Figure 3: Sample screenshot from OpenAI Codex Beta


  1. More specific prompt along the same lines – Sort a list of numbers with o(n2) time complexity

  1. Application-specific prompt – Create a LSTM-based time series prediction model with a training window of 3 days and plot the errors of predictions

Overall, the results seem quite impressive. The first two prompts are handled with relative ease, and the model is even able to identify suitable algorithms based on complexity and use built-in Python functions when they are more appropriate. The final prompt also provides some interesting insights into the generation process. The general outline is clearly there, as well as the common pre-processing steps when working with time series data.

It is, however, clear to any Data Scientist / ML Engineer that the third output is not a generalized solution and would require significant reworking. There is no function to plots the errors, and it reads like a copy-paste implementation of a toy problem, including irrelevant comments and unused lines of code. To many, this is akin to a “Googled” solution in that it is not tailor-made to specifications but rather a vaguely relevant code snippet that needs to be largely altered.

Potential and limitations

The Codex model has gone a long way in illustrating what we can expect from future language models, which will be better able to understand us than ever before. With a simple instruction, Codex can find relevant information and structure it in a way that programmers understand, or even create unique content that helps to bridge the translation gap between programmers and non-programmers. This exciting development will continue to fuel interest and research in this area for years to come.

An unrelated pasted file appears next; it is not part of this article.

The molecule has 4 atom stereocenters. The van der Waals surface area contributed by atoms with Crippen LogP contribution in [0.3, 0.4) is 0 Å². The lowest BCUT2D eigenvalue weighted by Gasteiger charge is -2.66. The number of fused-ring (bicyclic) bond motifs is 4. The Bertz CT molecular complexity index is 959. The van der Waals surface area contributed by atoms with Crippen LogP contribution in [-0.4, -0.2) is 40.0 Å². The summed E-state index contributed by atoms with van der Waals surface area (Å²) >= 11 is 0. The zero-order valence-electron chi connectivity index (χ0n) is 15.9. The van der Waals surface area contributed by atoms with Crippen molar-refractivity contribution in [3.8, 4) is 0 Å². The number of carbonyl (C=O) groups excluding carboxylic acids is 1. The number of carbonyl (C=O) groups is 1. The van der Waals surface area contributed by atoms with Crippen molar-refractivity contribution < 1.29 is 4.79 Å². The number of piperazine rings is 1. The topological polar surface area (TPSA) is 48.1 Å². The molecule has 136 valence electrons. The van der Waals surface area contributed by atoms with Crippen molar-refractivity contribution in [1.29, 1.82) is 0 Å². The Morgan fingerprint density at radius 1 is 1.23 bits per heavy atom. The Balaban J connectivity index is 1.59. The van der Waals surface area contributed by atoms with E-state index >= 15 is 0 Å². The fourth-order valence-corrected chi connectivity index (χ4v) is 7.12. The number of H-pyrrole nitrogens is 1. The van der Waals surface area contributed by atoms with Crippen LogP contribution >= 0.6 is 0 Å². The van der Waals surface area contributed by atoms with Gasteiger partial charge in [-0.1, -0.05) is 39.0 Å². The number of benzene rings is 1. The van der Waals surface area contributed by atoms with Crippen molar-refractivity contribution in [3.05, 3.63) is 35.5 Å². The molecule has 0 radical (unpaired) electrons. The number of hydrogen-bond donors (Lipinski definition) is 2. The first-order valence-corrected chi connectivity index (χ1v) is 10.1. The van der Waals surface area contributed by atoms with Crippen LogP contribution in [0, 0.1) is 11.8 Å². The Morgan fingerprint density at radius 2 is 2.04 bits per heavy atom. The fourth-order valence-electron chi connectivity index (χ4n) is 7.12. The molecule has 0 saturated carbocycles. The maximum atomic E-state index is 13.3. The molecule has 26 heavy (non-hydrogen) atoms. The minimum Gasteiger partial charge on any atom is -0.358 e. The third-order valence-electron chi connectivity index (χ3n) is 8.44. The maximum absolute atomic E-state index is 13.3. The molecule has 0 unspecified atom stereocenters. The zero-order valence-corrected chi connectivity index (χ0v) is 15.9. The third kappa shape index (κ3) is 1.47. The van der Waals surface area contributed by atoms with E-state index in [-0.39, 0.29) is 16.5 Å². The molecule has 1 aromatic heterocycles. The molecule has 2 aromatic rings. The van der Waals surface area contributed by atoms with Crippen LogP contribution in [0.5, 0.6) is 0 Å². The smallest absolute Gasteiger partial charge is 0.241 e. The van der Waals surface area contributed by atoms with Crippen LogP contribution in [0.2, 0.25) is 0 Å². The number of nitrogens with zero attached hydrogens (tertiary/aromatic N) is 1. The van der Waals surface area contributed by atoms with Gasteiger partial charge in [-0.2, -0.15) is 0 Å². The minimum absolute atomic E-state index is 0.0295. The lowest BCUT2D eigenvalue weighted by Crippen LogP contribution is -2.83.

Although the Codex model can code with surprising coherence and speed, it is evidently limited by its exposure to code repositories and their inherit imperfections. The model is also prone to offering up the same solution to slightly varying prompts, and in some cases, presents a solution that is identical to a code excerpt from its training corpus. This means that the model does not always deliver an original and relevant solution to an unseen prompt, something that most trained programmers with exposure to only 1% of the Codex corpora would be able to do.


Codex demonstrates that by combining enormous unstructured corpora and sufficiently complex architectures, models can produce realistic and veritable programming output from simple natural language prompts. However, when digging a little deeper, it is not the panacea it first appears to be. It is still a work in progress, and though exciting, there is still much to be done. For this reason, automated programmers may still be a little way off, and instead the immediate relevance of Codex will be to augment the ability of current programmers, and hopefully clean up some of our dusty, syntactically littered repositories on GitHub.

Other interesting resources related to Codex:

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Jurie Germishuys